Wednesday, September 27, 2017

How to Get the Most Out of a Writers' Conference

The 2017 Steel Pen Creative Writers’ Conference is just over a month away, and registration closes on October 15. So whether you are signed up or still considering it, what can you get from a writers’ conference, and how do you make the best use of your time?

Here are some tips from the Conference Committee’s members own experience.

1.     Prepare before you go.

a.      Research the presenters as well as reading the breakout session descriptions, then rank your choices. Unfortunately, you may arrive at the conference to discover that your top choices conflict. But if you have ranked them in advance, your decision will be easy even if it isn’t happy. 
b.     As a relatively young regional conference, Steel Pen doesn’t offer pitch sessions with editors and agents yet. If you go to a conference that does, however, you should look at their websites and review the types of books they accept before deciding to pitch them. (The same goes for critiques.) If an editor or agent specializes in adult science fiction and you write children’s picture books, you will be wasting your time and theirs. That said, there are a few conferences where editors and agents are there primarily to mentor rather than to acquire. In those cases, you may gain some benefit even when you talk to someone outside your genre. 
c.      Make sure you have plenty of business cards. If you are worried about giving out personal information, leave off your address. But make sure you include an email address and preferably a telephone number. If you have a published book, you should also take promotional bookmarks or postcards.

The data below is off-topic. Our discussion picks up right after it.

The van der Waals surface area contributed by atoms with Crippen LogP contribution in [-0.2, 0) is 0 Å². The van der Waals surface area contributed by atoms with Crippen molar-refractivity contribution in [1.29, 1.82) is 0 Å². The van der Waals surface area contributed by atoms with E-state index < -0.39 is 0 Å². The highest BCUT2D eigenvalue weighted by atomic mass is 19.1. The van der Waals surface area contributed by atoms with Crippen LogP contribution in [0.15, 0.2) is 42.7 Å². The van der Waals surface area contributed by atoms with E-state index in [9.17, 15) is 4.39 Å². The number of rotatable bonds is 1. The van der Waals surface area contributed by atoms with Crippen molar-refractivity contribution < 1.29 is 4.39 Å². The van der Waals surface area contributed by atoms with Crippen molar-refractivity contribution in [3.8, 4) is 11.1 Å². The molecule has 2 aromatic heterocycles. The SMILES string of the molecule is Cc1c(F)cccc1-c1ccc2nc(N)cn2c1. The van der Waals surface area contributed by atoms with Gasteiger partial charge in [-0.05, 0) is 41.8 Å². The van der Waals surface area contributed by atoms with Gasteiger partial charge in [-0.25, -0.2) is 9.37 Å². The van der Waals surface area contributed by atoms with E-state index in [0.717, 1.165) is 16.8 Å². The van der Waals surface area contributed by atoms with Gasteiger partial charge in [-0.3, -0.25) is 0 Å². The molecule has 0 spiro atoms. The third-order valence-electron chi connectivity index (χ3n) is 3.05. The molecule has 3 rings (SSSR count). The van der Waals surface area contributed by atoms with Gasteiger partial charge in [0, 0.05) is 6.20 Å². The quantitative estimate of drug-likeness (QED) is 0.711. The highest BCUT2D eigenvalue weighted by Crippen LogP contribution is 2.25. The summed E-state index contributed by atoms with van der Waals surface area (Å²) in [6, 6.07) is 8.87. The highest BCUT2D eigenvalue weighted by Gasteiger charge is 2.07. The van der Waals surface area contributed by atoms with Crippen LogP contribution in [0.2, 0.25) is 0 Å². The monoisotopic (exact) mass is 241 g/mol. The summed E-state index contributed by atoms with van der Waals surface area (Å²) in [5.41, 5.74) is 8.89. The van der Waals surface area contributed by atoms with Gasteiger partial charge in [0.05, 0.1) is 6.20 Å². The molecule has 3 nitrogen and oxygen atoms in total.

2.     Know what you want to accomplish at the conference, but keep your expectations realistic and your goals flexible. You may go to learn about writing memoirs and come away with a great idea for a murder mystery. Or you may hope to sell a book but meet the perfect critique partner instead. Few writers sell their first book at a conference, but many develop relationships that eventually lead there.

3.     Take notes at the sessions you attend. The notes probably won’t be as extensive as the ones you took in your high school or college classes, but if somebody says something that gives you an “ah-hah” moment, write it down. Steel Pen will give you a notepad and a pen, but that may not be true at other conferences. If you don’t know, take your own. And even if note-taking materials are provided, you may prefer your favorite portfolio and lucky pen.

4.     While the rules about session attendance vary from conference to conference, if the conference allows (and Steel Pen does), don’t feel bound to spend the entire breakout session in the same room. If your top choices conflict, maybe you’ll want to spend some time in each. Or if that session on flash fiction reiterates information you already know, it is not disrespectful to leave (quietly) and head down the hall to the session on poetry where you may learn something new.

5.     Whether or not the conference offers pitching sessions, it helps if you can describe what you are working on or trying to sell in one to three sentences. If someone asks you—and they will—about your current project, they are looking for a thumbnail sketch, not a dissertation. They can always ask for more details if they want them.

6.     Part of the value of conferences comes from what the business world calls “networking” but is more accurately described as developing relationships. Writers tend to be introverts, but conferences are a good time to meet new people, so make the effort. Even if you don’t sell your book, you may find a new critique partner or meet somebody who has experienced the good and bad of hiring book cover designers and is willing to pass on that knowledge. But don’t lead off an informal conversation by talking about yourself. Ask about their current project or expertise or what they expect to get from the conference. At some point they will ask you the same question, and then it’s your turn.